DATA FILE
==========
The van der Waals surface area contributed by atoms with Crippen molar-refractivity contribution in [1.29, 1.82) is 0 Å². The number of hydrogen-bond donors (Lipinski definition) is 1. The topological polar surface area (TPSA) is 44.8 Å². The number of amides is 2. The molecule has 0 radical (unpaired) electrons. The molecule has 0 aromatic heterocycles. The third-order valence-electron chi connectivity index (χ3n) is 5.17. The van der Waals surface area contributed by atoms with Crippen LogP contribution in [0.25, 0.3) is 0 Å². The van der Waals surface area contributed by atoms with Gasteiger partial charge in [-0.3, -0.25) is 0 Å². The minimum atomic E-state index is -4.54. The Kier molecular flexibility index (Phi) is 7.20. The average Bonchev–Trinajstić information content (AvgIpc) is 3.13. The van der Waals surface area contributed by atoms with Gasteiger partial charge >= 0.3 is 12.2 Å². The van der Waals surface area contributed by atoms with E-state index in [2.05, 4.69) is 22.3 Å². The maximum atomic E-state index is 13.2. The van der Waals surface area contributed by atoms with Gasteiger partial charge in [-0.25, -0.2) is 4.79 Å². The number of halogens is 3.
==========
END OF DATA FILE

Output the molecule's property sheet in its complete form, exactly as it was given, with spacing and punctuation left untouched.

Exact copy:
The van der Waals surface area contributed by atoms with Crippen molar-refractivity contribution in [1.29, 1.82) is 0 Å². The number of hydrogen-bond donors (Lipinski definition) is 1. The topological polar surface area (TPSA) is 44.8 Å². The number of amides is 2. The molecule has 0 radical (unpaired) electrons. The molecule has 0 aromatic heterocycles. The third-order valence-electron chi connectivity index (χ3n) is 5.17. The van der Waals surface area contributed by atoms with Crippen LogP contribution in [0.25, 0.3) is 0 Å². The van der Waals surface area contributed by atoms with Gasteiger partial charge in [-0.3, -0.25) is 0 Å². The minimum atomic E-state index is -4.54. The Kier molecular flexibility index (Phi) is 7.20. The average Bonchev–Trinajstić information content (AvgIpc) is 3.13. The van der Waals surface area contributed by atoms with Gasteiger partial charge >= 0.3 is 12.2 Å². The van der Waals surface area contributed by atoms with E-state index in [2.05, 4.69) is 22.3 Å². The maximum atomic E-state index is 13.2. The van der Waals surface area contributed by atoms with Gasteiger partial charge in [-0.25, -0.2) is 4.79 Å². The number of halogens is 3.